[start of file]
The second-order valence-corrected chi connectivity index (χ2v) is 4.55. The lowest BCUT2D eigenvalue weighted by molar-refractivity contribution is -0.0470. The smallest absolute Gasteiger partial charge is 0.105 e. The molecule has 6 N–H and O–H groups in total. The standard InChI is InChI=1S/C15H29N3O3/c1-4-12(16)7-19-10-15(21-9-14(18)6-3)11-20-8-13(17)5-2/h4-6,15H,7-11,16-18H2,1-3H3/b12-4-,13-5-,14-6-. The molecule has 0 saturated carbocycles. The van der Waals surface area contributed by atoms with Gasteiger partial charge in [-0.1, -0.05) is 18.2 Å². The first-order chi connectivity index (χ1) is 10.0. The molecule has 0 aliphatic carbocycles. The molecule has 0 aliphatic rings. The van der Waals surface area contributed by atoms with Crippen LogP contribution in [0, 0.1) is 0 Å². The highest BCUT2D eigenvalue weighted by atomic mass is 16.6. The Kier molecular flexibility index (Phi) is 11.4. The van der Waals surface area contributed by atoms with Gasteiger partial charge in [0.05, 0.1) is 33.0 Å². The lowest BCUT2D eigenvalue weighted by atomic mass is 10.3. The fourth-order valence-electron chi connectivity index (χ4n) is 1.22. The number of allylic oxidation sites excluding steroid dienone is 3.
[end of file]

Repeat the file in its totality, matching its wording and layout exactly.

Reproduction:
The second-order valence-corrected chi connectivity index (χ2v) is 4.55. The lowest BCUT2D eigenvalue weighted by molar-refractivity contribution is -0.0470. The smallest absolute Gasteiger partial charge is 0.105 e. The molecule has 6 N–H and O–H groups in total. The standard InChI is InChI=1S/C15H29N3O3/c1-4-12(16)7-19-10-15(21-9-14(18)6-3)11-20-8-13(17)5-2/h4-6,15H,7-11,16-18H2,1-3H3/b12-4-,13-5-,14-6-. The molecule has 0 saturated carbocycles. The van der Waals surface area contributed by atoms with Gasteiger partial charge in [-0.1, -0.05) is 18.2 Å². The first-order chi connectivity index (χ1) is 10.0. The molecule has 0 aliphatic carbocycles. The molecule has 0 aliphatic rings. The van der Waals surface area contributed by atoms with Crippen LogP contribution in [0, 0.1) is 0 Å². The highest BCUT2D eigenvalue weighted by atomic mass is 16.6. The Kier molecular flexibility index (Phi) is 11.4. The van der Waals surface area contributed by atoms with Gasteiger partial charge in [0.05, 0.1) is 33.0 Å². The lowest BCUT2D eigenvalue weighted by atomic mass is 10.3. The fourth-order valence-electron chi connectivity index (χ4n) is 1.22. The number of allylic oxidation sites excluding steroid dienone is 3.